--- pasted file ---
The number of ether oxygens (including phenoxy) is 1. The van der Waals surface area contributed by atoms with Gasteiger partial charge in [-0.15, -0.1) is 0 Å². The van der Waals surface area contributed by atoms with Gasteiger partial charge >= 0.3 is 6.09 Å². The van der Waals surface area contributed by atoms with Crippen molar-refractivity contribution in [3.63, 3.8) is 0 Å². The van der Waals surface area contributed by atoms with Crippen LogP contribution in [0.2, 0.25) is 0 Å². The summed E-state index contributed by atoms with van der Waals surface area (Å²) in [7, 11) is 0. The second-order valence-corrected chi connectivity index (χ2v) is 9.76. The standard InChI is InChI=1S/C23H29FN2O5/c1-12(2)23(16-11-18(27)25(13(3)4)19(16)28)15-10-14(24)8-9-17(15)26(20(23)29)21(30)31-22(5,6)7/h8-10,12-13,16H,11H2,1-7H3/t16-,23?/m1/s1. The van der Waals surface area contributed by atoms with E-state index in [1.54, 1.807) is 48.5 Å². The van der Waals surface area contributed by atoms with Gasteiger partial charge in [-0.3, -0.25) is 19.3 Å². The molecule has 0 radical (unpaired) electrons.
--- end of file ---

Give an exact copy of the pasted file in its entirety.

The number of ether oxygens (including phenoxy) is 1. The van der Waals surface area contributed by atoms with Gasteiger partial charge in [-0.15, -0.1) is 0 Å². The van der Waals surface area contributed by atoms with Gasteiger partial charge >= 0.3 is 6.09 Å². The van der Waals surface area contributed by atoms with Crippen molar-refractivity contribution in [3.63, 3.8) is 0 Å². The van der Waals surface area contributed by atoms with Crippen LogP contribution in [0.2, 0.25) is 0 Å². The summed E-state index contributed by atoms with van der Waals surface area (Å²) in [7, 11) is 0. The second-order valence-corrected chi connectivity index (χ2v) is 9.76. The standard InChI is InChI=1S/C23H29FN2O5/c1-12(2)23(16-11-18(27)25(13(3)4)19(16)28)15-10-14(24)8-9-17(15)26(20(23)29)21(30)31-22(5,6)7/h8-10,12-13,16H,11H2,1-7H3/t16-,23?/m1/s1. The van der Waals surface area contributed by atoms with E-state index in [1.54, 1.807) is 48.5 Å². The van der Waals surface area contributed by atoms with Gasteiger partial charge in [-0.3, -0.25) is 19.3 Å². The molecule has 0 radical (unpaired) electrons.